Article

Geoffrey Self

(b Hucknall, Aug 27, 1886; d Chichester, Dec 23, 1957). English viola player and composer. He studied violin with Georg Ellenberger and harmony with Ralph Horner, but changed to the viola, for which he found a greater demand in Nottingham. Entering the RAM in 1906, he expected viola to be his main study and was indeed placed with Tertis, but the principal, Sir Alexander Mackenzie, had admired his submitted songs and allocated him to Corder for composition. Coates rapidly came to the forefront of viola players, playing for the Beecham SO and Wood's Queen's Hall Orchestra, of which he was principal viola 1912–19. Chronic neuritis plagued him and in 1919, after Wood dismissed him, he never played again.

His composing reputation had been made early by such songs as Stonecracker John (1909) and by Wood's performance of the Miniature Suite at the 1911 Proms. Thereafter he produced a steady stream of orchestral suites, phantasies, marches and waltzes together with some 160 songs, the last march being completed in ...

Article

Geoffrey Block

[Kaufman, Seymour]

(b New York, June 14, 1929; d New York, Nov 18, 2004). American composer and pianist. The son of Russian immigrants, he began to play the piano at the age of four, and performed recitals at the Steinway and Carnegie halls by seven. He studied counterpoint and orchestration at the New York College of Music and developed a serious interest in jazz, within a few years performing in New York nightclubs with his trio and starting a long recording career as a jazz pianist. A collaboration with the lyricist Joseph Allan McCarthy yielded several song hits between 1952 and 1956, including Why try to change me now?, I'm gonna laugh you right out of my life and Tin Pan Alley, the last of which appeared in Coleman's first Broadway venture, the revue John Murray Anderson's Almanac (1953). By the late 1950s he had produced an impressive list of song standards with lyricist Carolyn Leigh, which included ...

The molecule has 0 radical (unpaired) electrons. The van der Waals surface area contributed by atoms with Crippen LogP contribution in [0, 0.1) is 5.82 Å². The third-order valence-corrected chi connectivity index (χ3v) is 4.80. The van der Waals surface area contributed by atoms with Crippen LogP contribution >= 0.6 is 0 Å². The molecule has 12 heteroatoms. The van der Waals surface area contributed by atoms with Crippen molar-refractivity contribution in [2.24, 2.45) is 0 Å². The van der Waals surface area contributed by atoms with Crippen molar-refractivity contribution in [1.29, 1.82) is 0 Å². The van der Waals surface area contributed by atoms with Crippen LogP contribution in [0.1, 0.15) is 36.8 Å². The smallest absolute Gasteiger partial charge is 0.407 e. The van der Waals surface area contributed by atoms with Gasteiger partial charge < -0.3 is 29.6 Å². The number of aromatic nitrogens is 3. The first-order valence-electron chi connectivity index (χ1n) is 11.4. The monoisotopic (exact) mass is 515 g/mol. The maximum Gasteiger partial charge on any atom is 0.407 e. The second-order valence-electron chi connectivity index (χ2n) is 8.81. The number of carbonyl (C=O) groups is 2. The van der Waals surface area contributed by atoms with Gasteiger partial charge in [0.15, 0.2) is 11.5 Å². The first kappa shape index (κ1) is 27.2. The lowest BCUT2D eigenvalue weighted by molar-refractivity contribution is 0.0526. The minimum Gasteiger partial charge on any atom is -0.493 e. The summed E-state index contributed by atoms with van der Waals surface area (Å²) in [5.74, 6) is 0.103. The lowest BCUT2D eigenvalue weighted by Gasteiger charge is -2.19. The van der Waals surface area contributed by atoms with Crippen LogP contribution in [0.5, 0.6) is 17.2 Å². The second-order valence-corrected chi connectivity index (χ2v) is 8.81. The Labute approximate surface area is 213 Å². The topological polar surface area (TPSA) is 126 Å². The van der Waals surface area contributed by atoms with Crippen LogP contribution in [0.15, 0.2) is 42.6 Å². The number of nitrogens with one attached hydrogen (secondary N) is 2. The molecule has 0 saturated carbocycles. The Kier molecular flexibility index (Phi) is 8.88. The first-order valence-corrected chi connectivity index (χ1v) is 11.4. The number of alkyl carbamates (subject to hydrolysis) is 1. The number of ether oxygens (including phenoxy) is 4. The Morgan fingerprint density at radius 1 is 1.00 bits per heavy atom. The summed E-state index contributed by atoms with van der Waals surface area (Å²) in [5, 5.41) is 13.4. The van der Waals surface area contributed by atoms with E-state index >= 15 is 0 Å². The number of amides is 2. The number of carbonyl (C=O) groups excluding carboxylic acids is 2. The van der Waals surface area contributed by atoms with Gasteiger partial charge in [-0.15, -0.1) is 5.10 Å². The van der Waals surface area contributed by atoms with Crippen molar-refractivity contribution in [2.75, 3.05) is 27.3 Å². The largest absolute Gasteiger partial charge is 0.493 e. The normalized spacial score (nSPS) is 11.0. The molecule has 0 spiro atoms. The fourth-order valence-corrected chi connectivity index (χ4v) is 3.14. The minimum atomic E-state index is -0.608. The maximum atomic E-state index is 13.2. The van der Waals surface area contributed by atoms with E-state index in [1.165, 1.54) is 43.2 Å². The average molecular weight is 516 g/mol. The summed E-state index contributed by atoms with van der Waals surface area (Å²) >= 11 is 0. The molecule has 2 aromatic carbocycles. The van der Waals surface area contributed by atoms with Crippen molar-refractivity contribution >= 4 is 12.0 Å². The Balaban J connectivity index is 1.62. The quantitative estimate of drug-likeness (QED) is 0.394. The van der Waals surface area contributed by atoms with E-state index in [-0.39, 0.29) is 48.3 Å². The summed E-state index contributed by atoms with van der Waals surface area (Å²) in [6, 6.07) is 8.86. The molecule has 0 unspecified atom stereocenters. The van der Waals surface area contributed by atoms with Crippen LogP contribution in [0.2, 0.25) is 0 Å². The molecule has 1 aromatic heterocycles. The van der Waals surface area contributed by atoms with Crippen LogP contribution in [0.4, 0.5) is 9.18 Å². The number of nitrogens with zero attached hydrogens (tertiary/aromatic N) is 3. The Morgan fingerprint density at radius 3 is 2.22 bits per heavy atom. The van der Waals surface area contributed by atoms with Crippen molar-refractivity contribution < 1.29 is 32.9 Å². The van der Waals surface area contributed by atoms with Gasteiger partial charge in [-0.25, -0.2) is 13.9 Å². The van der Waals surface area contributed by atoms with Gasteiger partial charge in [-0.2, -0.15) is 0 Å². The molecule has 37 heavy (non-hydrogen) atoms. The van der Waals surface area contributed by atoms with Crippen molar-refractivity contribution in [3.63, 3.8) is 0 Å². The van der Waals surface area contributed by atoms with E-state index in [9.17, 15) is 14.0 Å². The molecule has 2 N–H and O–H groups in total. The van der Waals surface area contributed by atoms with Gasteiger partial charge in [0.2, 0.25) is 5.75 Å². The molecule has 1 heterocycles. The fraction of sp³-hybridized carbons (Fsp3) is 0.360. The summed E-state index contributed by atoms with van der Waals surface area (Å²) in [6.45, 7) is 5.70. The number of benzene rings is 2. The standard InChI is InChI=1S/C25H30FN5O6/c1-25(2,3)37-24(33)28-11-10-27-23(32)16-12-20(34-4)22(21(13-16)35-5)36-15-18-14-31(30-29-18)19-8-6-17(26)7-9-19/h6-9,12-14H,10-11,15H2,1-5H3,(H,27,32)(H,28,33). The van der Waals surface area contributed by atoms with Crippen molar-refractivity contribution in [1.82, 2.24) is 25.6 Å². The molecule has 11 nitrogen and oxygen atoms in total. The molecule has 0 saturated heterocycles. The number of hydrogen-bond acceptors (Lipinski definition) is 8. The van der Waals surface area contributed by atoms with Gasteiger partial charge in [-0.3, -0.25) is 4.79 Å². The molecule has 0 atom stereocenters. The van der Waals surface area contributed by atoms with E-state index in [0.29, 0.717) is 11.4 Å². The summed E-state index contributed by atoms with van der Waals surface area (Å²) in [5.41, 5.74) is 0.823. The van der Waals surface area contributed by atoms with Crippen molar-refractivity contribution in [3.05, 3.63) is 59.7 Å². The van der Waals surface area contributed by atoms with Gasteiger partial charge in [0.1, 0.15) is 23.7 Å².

Article

Alyn Shipton

[William]

(b London, May 6, 1899; d Wembley, March 25, 1969). English bandleader, drummer and entrepreneur. His father was a bandmaster and he was a chorister at St Margaret’s, Westminster, before joining the 2nd Battalion, City of London Regiment as a drummer boy. Cotton was later commissioned into the Royal Flying Corps. From 1922 he worked in dance bands in London and Brighton and co-led the San Prado Band at the 1924 Wembley British Empire Exhibition. He made his first broadcast the same year. He formed his own London Savannah band, playing first in Brighton and later in Southport (from 1925), and by acquiring music for US dances from liners docking in Liverpool, he helped introduce such music to Britain, including the Black Bottom. The band with which he played at the Astoria Hotel, London (1927), contained a nucleus of musicians (most notably the pianist Clem Bernard) who stayed with him for many of his subsequent performances, at Ciro’s club in London and Paris (...